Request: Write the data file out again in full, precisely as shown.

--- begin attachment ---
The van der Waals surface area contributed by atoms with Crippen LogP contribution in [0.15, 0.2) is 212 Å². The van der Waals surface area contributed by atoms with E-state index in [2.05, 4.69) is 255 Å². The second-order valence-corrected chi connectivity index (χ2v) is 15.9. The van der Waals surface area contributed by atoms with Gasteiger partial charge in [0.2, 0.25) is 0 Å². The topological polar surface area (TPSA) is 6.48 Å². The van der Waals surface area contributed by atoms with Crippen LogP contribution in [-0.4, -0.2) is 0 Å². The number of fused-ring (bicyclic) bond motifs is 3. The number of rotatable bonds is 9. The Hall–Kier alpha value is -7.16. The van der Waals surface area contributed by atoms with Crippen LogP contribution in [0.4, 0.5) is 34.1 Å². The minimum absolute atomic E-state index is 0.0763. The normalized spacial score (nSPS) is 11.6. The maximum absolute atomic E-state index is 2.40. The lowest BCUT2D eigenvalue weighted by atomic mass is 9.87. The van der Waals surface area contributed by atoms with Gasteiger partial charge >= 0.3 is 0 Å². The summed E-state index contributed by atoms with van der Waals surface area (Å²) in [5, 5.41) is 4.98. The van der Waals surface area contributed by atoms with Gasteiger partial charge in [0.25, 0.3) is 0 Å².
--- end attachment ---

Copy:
The van der Waals surface area contributed by atoms with Crippen LogP contribution in [0.15, 0.2) is 212 Å². The van der Waals surface area contributed by atoms with E-state index in [2.05, 4.69) is 255 Å². The second-order valence-corrected chi connectivity index (χ2v) is 15.9. The van der Waals surface area contributed by atoms with Gasteiger partial charge in [0.2, 0.25) is 0 Å². The topological polar surface area (TPSA) is 6.48 Å². The van der Waals surface area contributed by atoms with Crippen LogP contribution in [-0.4, -0.2) is 0 Å². The number of fused-ring (bicyclic) bond motifs is 3. The number of rotatable bonds is 9. The Hall–Kier alpha value is -7.16. The van der Waals surface area contributed by atoms with Crippen LogP contribution in [0.4, 0.5) is 34.1 Å². The minimum absolute atomic E-state index is 0.0763. The normalized spacial score (nSPS) is 11.6. The maximum absolute atomic E-state index is 2.40. The lowest BCUT2D eigenvalue weighted by atomic mass is 9.87. The van der Waals surface area contributed by atoms with Gasteiger partial charge >= 0.3 is 0 Å². The summed E-state index contributed by atoms with van der Waals surface area (Å²) in [5, 5.41) is 4.98. The van der Waals surface area contributed by atoms with Gasteiger partial charge in [0.25, 0.3) is 0 Å².